STEFANOVIC: Don't forget the fuel excise?
CHALMERS: And the fuel excise will come off in September. I think the interesting point that Sarah made, the last time that John Howard did effectively run that scare campaign in 2004, interest rates went up I think six times straight after that election. And I think that goes to the core now of Scott Morrison's economic credibility because as far back as November last year he was trying to run this big scare campaign about interest rates and petrol prices, and that's now blown up in his face, and that's why his economic credibility has been shredded - not just by the rate rise yesterday as important as that is, but the broader cost of living crisis which has got those real wages falling and it's got prices in our economy skyrocketing out of control.
STEFANOVIC: Sarah, there is weight to that side of the argument. How do you think people at home are feeling when they see and read the front pages of, for example, the Courier Mail this morning, that says you've got to find $600 by Christmas?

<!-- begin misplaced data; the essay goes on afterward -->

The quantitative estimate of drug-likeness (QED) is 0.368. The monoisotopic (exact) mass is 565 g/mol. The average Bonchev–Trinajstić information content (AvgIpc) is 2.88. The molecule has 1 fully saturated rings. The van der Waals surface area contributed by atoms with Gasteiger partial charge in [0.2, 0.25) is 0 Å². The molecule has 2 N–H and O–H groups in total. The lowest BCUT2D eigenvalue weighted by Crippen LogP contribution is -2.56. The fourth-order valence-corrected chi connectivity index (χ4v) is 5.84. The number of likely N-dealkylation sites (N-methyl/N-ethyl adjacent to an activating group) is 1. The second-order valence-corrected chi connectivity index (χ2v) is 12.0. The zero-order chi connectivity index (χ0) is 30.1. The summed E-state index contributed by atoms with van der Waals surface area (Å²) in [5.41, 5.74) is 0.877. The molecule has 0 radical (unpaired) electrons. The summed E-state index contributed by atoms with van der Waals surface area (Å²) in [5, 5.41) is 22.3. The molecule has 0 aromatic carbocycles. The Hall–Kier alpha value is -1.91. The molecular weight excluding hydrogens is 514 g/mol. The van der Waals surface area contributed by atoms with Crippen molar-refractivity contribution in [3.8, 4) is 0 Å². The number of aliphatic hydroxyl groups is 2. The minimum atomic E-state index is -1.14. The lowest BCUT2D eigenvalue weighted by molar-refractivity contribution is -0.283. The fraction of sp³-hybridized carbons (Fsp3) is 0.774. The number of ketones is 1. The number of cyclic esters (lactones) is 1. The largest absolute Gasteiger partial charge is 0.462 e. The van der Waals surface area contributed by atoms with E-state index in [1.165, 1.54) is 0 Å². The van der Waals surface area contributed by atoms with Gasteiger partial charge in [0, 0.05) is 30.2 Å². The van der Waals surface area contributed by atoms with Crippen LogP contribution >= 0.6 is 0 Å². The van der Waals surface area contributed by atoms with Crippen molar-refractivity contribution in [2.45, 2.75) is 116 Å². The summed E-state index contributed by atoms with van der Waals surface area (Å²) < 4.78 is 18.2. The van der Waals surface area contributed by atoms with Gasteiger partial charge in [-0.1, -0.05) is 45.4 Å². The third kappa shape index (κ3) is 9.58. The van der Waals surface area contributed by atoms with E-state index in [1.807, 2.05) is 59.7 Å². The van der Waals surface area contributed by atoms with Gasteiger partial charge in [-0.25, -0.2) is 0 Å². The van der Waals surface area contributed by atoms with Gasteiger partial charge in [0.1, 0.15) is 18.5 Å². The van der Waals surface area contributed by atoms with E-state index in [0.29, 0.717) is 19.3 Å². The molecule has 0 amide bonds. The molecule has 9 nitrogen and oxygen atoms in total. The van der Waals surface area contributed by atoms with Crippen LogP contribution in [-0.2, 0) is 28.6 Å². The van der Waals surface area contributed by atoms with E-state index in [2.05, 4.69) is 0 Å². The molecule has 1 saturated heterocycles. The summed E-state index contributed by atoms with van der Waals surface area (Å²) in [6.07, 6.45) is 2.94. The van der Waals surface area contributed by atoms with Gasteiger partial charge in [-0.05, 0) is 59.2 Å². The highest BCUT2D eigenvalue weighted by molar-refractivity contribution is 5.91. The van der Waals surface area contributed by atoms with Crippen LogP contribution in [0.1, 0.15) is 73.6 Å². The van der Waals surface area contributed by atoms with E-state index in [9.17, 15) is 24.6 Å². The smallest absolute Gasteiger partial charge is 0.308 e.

LE MARQUAND: It's the last thing that the average punter wants to hear because we know, we're so acutely aware in average Australian households, the cost of living pressures that were undone. But again, I think it comes back to this concept that can Morrison get traction and sell the line that this rate rise has happened because the economy is bouncing back much better. Now, if he can sell the line convincingly that that's because of his good economic management, then that's obviously going to neutralise this argument that Jim and the Opposition are prosecuting.
STEFANOVIC: Jim Chalmers, hard to neutralise.
STEFANOVIC: Thank you guys, nice to see you this morning. Appreciate it.